For Dana Moore, becoming CIO at Centura Health didn’t exactly happen overnight. In fact, he jokes it may have been the world’s longest job interview. But for Moore, who first served as interim CIO, persistence paid off. Almost eight years later, the organization is thriving. In this interview, Moore talks about Centura’s Meditech journey, his goal to achieve Stage 6 recognition for all 13 hospitals in 2013, and what it’s like to build from the ground-up. He also discusses the health neighborhoods initiative that is transforming the way care is practiced in Colorado and helping Centura position itself for the brave new ACO world, the work his organization is doing with HIEs, how he has benefited from his experience in consulting, and why recruiting isn’t a huge challenge for Centura.
- Centura’s stops and starts with EMRs
- Making the case for standardization—“It wasn’t an easy sell.”
- Laying a foundation for future IT initiatives
- From being a consultant in Atlanta to a CIO in Colorado
- Meeting with other CIOs — “We need to use each other as resources.”
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The organization had stops and starts with strategy, especially relating to EMRs. Centura at the time was 12 hospitals acting like 12 different hospitals. So the ability to get things implemented in a standardized, systemized way was very challenging.
There were folks who didn’t quite understand the power of having one record for a patient across the entire enterprise. We’d never had it, so therefore, we weren’t harming people. What’s the value there?
It was the right decision. But when you’re in throes of two young kids saying, ‘I don’t want to move,’ that’s a little difficult.
We share best practices. We reach out to each other in between those meetings to say, ‘I’m struggling with X, Y, Z. Have you had any experience there?’ It is a group of CIOs that are very committed to the people we serve and we find ways to make sure that we deliver the highest quality care from an IT perspective.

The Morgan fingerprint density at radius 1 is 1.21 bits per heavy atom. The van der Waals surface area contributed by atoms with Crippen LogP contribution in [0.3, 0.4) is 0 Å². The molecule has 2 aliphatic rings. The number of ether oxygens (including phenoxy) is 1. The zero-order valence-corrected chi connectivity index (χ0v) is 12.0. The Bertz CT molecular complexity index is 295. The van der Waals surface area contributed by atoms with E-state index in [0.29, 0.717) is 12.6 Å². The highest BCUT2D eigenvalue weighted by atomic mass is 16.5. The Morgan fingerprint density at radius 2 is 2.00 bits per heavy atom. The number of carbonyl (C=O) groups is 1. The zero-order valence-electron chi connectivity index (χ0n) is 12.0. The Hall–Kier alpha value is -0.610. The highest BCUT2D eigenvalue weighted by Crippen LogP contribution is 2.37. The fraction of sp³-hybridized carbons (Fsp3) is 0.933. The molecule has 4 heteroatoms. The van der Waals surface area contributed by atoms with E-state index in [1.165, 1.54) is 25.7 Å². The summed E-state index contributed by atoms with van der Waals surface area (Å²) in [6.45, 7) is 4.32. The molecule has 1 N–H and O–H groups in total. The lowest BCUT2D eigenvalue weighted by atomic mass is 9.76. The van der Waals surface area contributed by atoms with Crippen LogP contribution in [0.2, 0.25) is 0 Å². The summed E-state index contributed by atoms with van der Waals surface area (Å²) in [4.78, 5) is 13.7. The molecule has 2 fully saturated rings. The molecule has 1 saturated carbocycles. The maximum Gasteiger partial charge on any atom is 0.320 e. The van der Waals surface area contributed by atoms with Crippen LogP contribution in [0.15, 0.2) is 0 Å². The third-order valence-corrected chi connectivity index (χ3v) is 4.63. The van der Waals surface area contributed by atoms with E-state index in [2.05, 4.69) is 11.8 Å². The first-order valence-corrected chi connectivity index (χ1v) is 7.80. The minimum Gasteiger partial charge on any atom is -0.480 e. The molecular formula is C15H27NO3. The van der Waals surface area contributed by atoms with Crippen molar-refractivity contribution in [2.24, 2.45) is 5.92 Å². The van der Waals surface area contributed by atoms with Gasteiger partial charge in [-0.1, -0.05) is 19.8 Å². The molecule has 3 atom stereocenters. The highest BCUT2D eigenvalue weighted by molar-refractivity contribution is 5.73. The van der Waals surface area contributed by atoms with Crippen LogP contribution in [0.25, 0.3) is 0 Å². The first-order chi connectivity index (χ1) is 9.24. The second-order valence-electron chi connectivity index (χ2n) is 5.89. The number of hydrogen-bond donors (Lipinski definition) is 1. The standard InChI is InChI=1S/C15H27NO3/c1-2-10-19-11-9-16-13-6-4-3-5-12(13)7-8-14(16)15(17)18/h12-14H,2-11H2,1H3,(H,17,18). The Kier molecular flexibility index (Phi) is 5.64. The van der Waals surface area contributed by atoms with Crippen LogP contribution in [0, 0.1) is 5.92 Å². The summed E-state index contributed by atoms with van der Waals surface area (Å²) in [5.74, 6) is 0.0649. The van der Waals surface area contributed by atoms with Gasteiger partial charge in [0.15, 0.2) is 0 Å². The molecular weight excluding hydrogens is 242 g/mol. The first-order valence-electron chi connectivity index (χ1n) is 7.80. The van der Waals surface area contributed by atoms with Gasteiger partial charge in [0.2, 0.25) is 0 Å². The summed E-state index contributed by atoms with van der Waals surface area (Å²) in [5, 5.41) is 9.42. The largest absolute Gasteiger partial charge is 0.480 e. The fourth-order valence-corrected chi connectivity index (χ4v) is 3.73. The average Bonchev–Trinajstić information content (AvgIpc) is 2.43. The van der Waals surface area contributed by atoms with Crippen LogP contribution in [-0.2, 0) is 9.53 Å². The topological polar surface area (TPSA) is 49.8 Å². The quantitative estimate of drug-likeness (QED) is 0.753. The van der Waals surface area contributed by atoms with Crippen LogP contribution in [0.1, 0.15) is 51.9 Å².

You can talk to CIOs in other industries and they just don’t understand some of the challenges we’re facing or the internal pressure we put on ourselves because we know people’s lives are counting on us to make sure that technology is there and available all the time.
Gamble: That’s great, really interesting stuff. I bet the organization leaders looking back are extremely glad they didn’t outsource. That’s such a game changer.
Moore: Yes, it really is. As a matter of fact, the company that we would have outsourced to is no longer even in business. So it was a great decision. I understood how they got there. Unfortunately they had quite a bit of turnover in the CIO position, and I do not blame any of the former CIOs. The organization had stops and starts with strategy, especially relating to EMRs. Centura at the time, with the health system on paper and practice, was 12 hospitals acting like 12 different hospitals. So the ability to get things implemented in a standardized, systemized way was very challenging and it proved difficult. I just happened to be at the right place at the right time — ‘okay, we’ve made a decision. We’re going to put in Meditech. Here’s what we want to do.’
I remember being at dinner with the COO saying, ‘We’re going to put in a standardized system. We’re going to have one CDM. We’re going to do everything standardized. We’re not going to build 12 different builds.’ And he just laughed at me and said, ‘Good luck with that.’ But that’s what we did — we built one database. And what it did for Centura was create a lot of synergy for people working together and sharing best practices. So a lot of other initiatives — for example, health neighborhoods — that have system requirements that we do things in a standardized fashion became easier, because we did a very hard initiative. We implemented Meditech in a standardized fashion and people started working together and it became the norm versus the old way of, ‘I have to call the pharmacy director at the other hospitals and talk that through or the lab director.’ It was a hard thing. Organizationally it was very challenging and certainly expensive, but it I think laid a foundation for us to be able to do a lot of other things in a system-wide fashion.
Gamble: Sure, and it sounds like the type of thing where obviously in the short term, it’s going to be a lot of work. It’s going to be a huge investment. But it probably was fairly easy to sell the idea that in the long term this is going to have so many benefits. But in the short term, it’s not going to be fun.
Moore: I don’t know that it was easy to sell, to be honest. I can remember the kickoff meeting and talking through it. There were people that got it but had a skeptical eye and there were the folks that said, ‘Yeah I’ll do it standardized, as long as that means I do it my way.’ And then I think there were folks who didn’t quite understand the power of having one record for a patient across the entire enterprise. We’d never had it, so therefore, we weren’t harming people. What’s the value there?